And you still think that you don't need the XL pipeline from Canada?
Either you have a really bad logistics problem with how your pipelines
run inside the US (and your mid-east oil imports are increasing as a way
to deal with that) or you are stockpiling oil in preparation for some
geo-political crisis (as your current inventory levels and spread
between WTI and Brent would suggest).
Especially since your domestic consumption is declining year after year
since you went into a depression in 2008 and half of you are either
unemployed or on SS disability.
If you've got a better explanation for this, lets here it.
US oil imports from Middle East increase
February 25, 2013 8:04 pm
By Ajay Makan in London
The US was more reliant on the Middle East for its oil imports last
year, underscoring the critical importance of the politically unstable
region for the country despite the growing energy independence its shale
gas revolution is bringing.
That domestic production boom has triggered intense debate over whether
the US would still guard the worlds critical sea lanes, such as the
Strait of Hormuz in two decades' time or whether China, whose
dependence on Middle Eastern crude imports is rapidly rising, would
However, recent oil import trends from the Gulf region suggest why the
US might continue to play a critical security role in the region. While
domestic production increased the most in 150 years last year,
Washington will confirm later this week that oil imports from the Gulf
region continued to rise.
By the end of November the US had already imported more than 450m
barrels of crude from Saudi Arabia, more than it imported from Riyadh in
the whole of 2009, 2010 or 2011, according to figures from the US energy
department. For the first time since 2003, Saudi imports accounted for
more than 15 per cent of total US oil imports. The Gulf as a whole
accounted for more than 25 per cent, a nine-year high.
Other Gulf exporters are also seeing unusually strong US demand. By the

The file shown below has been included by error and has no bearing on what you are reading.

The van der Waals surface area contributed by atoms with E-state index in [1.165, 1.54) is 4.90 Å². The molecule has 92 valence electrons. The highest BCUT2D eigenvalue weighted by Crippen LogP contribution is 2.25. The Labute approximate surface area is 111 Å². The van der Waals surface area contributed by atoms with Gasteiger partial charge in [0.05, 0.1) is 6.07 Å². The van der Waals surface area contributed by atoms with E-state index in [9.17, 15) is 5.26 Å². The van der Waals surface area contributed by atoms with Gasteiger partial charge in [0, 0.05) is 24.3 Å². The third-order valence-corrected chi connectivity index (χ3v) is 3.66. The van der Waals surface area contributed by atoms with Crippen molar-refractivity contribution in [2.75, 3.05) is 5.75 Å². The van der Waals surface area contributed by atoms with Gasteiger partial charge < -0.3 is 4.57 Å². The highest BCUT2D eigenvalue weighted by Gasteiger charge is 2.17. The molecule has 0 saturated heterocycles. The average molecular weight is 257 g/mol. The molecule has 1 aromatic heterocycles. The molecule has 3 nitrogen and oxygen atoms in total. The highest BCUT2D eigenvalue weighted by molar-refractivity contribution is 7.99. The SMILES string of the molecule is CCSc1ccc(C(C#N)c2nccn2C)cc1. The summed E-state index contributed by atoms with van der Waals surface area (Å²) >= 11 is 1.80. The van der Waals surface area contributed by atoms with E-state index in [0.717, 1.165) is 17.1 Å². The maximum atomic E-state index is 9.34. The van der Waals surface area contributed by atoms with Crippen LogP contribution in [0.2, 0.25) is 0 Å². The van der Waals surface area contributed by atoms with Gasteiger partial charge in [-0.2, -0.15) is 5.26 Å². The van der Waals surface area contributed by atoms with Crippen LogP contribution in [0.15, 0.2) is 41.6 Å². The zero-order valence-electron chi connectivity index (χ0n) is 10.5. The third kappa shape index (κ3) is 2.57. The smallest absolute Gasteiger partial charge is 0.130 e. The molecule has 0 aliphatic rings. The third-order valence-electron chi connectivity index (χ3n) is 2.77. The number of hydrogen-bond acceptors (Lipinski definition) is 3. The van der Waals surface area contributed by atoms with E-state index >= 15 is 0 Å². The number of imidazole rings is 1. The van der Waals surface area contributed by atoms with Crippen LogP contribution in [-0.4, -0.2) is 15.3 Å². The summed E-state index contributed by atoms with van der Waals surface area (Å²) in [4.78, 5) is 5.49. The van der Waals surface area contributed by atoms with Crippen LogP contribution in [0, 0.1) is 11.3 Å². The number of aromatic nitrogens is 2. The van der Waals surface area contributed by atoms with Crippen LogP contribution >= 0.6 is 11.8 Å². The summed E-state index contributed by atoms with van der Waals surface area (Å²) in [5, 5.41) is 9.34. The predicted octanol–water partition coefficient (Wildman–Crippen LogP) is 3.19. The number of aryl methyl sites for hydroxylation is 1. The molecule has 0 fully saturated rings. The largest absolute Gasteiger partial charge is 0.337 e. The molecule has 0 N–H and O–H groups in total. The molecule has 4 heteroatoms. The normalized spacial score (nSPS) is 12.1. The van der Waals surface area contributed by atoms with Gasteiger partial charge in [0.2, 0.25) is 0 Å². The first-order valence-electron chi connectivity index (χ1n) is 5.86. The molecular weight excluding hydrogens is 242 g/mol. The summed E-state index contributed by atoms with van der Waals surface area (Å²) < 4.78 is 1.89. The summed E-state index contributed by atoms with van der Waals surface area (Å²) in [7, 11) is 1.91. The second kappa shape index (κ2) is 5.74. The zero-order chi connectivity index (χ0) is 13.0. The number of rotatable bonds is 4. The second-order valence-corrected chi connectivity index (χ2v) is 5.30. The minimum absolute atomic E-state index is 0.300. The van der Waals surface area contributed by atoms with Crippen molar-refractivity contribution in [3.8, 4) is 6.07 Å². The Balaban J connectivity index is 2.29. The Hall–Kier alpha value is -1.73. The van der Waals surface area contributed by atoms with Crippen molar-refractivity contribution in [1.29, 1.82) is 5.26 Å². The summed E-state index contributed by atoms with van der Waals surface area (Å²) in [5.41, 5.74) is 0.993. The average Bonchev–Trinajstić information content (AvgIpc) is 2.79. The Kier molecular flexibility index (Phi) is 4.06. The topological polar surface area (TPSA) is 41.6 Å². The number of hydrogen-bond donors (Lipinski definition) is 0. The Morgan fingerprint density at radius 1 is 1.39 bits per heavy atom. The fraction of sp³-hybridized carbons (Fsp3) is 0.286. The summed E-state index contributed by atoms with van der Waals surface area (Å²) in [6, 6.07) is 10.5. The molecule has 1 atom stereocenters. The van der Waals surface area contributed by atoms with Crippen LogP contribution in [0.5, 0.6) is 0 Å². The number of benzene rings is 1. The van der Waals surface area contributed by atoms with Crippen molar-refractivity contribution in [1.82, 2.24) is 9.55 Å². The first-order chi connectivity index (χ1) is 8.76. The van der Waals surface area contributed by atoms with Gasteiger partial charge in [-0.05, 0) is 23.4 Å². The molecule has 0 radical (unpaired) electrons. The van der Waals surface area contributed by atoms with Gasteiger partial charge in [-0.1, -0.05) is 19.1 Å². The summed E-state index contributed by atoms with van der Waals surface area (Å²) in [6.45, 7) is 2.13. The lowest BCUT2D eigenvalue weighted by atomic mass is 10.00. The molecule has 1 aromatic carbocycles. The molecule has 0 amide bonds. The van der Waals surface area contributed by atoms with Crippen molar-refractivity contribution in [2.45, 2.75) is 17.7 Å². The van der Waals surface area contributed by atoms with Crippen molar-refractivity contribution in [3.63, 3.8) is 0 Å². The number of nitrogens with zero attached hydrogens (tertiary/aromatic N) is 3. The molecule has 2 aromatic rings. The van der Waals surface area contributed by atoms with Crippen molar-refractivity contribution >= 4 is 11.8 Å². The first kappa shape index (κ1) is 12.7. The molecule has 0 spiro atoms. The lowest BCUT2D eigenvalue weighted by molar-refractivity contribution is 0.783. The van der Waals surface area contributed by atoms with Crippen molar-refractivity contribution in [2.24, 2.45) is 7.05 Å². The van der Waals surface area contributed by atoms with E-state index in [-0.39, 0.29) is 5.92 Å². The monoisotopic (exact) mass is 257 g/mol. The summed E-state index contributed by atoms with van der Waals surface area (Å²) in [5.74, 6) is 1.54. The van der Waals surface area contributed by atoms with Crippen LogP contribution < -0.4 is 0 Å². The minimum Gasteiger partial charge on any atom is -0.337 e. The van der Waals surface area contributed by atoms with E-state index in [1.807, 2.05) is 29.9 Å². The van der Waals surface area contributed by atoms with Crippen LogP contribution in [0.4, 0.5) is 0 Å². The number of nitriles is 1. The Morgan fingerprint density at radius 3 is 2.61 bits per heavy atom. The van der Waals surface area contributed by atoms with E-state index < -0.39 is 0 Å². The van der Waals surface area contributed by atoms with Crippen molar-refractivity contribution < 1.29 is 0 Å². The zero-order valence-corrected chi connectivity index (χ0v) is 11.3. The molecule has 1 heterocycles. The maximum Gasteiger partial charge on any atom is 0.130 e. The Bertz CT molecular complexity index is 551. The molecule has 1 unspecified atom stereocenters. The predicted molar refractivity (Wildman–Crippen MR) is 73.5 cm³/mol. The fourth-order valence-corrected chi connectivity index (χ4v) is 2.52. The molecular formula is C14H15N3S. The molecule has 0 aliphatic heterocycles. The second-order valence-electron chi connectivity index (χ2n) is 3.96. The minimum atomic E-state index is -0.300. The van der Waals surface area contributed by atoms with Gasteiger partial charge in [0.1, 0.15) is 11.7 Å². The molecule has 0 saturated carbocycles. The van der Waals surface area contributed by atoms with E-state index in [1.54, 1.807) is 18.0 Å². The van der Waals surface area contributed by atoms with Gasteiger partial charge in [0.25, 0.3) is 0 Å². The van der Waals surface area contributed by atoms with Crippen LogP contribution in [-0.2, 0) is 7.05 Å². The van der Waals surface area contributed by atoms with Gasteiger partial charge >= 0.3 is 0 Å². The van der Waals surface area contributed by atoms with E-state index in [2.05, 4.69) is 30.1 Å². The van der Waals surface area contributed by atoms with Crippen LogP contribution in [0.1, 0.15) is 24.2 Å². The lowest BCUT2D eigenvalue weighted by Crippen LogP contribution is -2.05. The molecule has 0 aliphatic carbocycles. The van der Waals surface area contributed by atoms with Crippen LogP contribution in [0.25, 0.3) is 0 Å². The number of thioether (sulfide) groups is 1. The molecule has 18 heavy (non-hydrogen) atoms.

end of November, Kuwait had shipped more oil to the US than in any year
since 1998. Analysts are expecting annual figures to be released later
this week to confirm the trend seen up to November.
New extraction techniques most notably hydraulic fracturing, or
fracking, and horizontal drilling have unlocked huge hydrocarbon
resources in the US previously thought unrecoverable, raising
expectations that over time US dependence on Middle East oil will drop.
These developments triggered debate about the long-term commitment of
Washington to security in the Gulf, where the US Fifth Fleet has
operated since 1995.
At an oil industry conference in London last week, Christof Rühl, chief
economist at BP, raised the prospect of a US president, 15 years from
now seeing a problem in the Middle East and saying: "Thats no skin off
my nose. I need very little oil and... I get it from Canada and Mexico."
But at another conference earlier this year, Carlos Pascual,
co-ordinator for international energy affairs at the US state
department, highlighted that oil was a global fungible commodity, saying
Washington would remain involved in Middle Eastern oil security. When
there is instability or insecurity in any part of the world, it drives
up the global prices of those commodities.
Oil produced in shale fields like the Bakken in North Dakota and the
Eagle Ford in Texas is of a light high-quality variety. But Gulf oil is
still vital for the US because many US refineries are set up to process
heavier crude oils. So while imports of light crudes from countries such
as Nigeria have fallen dramatically, demand for Gulf crudes has not.
An expansion of the Motiva refinery in Texas has provided a fillip to US
demand for Saudi oil. Motiva, which is now the largest refinery in the
US by capacity, is jointly owned by Royal Dutch Shell and the Saudi
national oil company, Saudi Aramco.
Part of Motivas expanded plant was temporarily shut down for repairs in
the second half of 2012, but is expected to restart imminently.
Although oil imports from the Middle East have been rising, overall US
demand for crude oil has declined slightly since 2004 because of a
combination of efficiency measures, increasing use of natural gas and
the financial crisis.
Imports of Saudi oil were equal to 9.3 per cent of all crude processed
by US refineries in the year to November, while imports from the Gulf
were equal to more than 14 per cent of the total. Both percentages were
the highest since 2008.